Most workspaces present some kind of challenge for an employee’s health. Whether that be too many unhealthy temptations, a job that’s physically demanding, a job that isn’t physical enough, or even one that challenges a person’s mental health, each working environment can do more to prioritize employee health. Not only do healthy employees work better, it’s also beneficial to workplace culture for employees to feel as though their employer cares about their well-being and not just the bottom line. 

In order for HR to promote a healthy work environment, there are a few things they can do. By taking steps that prioritize employee health, employees can go from experiencing wellness challenges to watching their health thrive in the office. 

Be a Source of Health Information

There is a wealth of health information available out there, but it can be difficult to sift through studies, warnings, and updates if you’re not familiar with health news. For this reason, it can be helpful to be a source of health information for employees. You can do this by releasing a health newsletter each month, which can include things like medication news that may impact their health, food and drug recalls, or new CDC research. You might also recruit experts to speak or offer a health fair to allow employees to research wellness options in their area. Include various types of insurance, holistic health services, and mental health physicians as well. This way, you can be a reliable source of health information for your employees.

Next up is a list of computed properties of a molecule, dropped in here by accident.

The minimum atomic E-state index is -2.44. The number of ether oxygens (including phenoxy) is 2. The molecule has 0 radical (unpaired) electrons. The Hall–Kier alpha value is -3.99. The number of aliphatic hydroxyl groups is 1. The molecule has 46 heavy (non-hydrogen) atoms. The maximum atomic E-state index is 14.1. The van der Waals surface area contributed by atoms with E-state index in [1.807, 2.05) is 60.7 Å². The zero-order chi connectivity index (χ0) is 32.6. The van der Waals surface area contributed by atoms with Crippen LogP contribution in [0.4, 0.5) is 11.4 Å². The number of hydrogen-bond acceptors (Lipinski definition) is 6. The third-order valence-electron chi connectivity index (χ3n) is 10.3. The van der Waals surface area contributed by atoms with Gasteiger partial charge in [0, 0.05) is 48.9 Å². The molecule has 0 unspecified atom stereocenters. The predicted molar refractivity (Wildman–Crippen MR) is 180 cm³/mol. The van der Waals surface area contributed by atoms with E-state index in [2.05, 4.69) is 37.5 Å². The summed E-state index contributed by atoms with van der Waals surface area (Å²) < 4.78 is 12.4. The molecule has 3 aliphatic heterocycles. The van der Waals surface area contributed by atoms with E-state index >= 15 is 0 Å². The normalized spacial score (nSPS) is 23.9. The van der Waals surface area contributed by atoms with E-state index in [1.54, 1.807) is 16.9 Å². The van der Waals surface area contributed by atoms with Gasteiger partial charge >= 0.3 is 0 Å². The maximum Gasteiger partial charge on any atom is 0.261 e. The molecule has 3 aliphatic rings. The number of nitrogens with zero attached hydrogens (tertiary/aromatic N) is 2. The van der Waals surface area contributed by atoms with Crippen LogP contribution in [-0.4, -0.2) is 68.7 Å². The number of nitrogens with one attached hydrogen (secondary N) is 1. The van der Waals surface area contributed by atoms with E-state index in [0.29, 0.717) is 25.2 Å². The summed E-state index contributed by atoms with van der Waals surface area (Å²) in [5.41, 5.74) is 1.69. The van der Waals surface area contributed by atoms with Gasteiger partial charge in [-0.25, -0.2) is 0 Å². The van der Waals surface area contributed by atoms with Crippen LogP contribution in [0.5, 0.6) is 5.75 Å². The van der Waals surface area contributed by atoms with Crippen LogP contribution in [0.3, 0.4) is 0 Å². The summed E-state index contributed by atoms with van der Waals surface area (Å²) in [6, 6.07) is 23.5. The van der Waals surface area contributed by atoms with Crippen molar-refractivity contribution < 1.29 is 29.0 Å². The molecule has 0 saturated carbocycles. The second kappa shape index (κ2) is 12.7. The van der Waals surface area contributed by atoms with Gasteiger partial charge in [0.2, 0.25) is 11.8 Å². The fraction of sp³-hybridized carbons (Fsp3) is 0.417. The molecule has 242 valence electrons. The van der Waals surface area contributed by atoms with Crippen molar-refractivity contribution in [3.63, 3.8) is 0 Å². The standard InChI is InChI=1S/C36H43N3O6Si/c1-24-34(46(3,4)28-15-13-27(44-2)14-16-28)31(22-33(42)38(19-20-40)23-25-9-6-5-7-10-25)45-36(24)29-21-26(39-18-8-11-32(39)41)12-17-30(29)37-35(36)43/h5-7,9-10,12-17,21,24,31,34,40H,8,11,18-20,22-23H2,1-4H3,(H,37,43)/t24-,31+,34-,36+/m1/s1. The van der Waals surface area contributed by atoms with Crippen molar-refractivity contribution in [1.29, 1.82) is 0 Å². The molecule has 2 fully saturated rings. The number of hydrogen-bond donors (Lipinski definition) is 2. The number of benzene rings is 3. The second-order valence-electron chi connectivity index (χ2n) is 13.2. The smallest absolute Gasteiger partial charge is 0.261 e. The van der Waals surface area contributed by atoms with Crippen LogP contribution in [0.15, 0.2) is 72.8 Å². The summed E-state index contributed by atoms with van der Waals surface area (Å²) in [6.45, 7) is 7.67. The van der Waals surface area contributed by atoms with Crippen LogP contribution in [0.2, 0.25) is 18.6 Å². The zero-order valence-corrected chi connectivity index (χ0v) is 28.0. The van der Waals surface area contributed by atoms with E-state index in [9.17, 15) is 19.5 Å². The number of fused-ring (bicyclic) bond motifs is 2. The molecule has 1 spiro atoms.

Understand Employee Health Gaps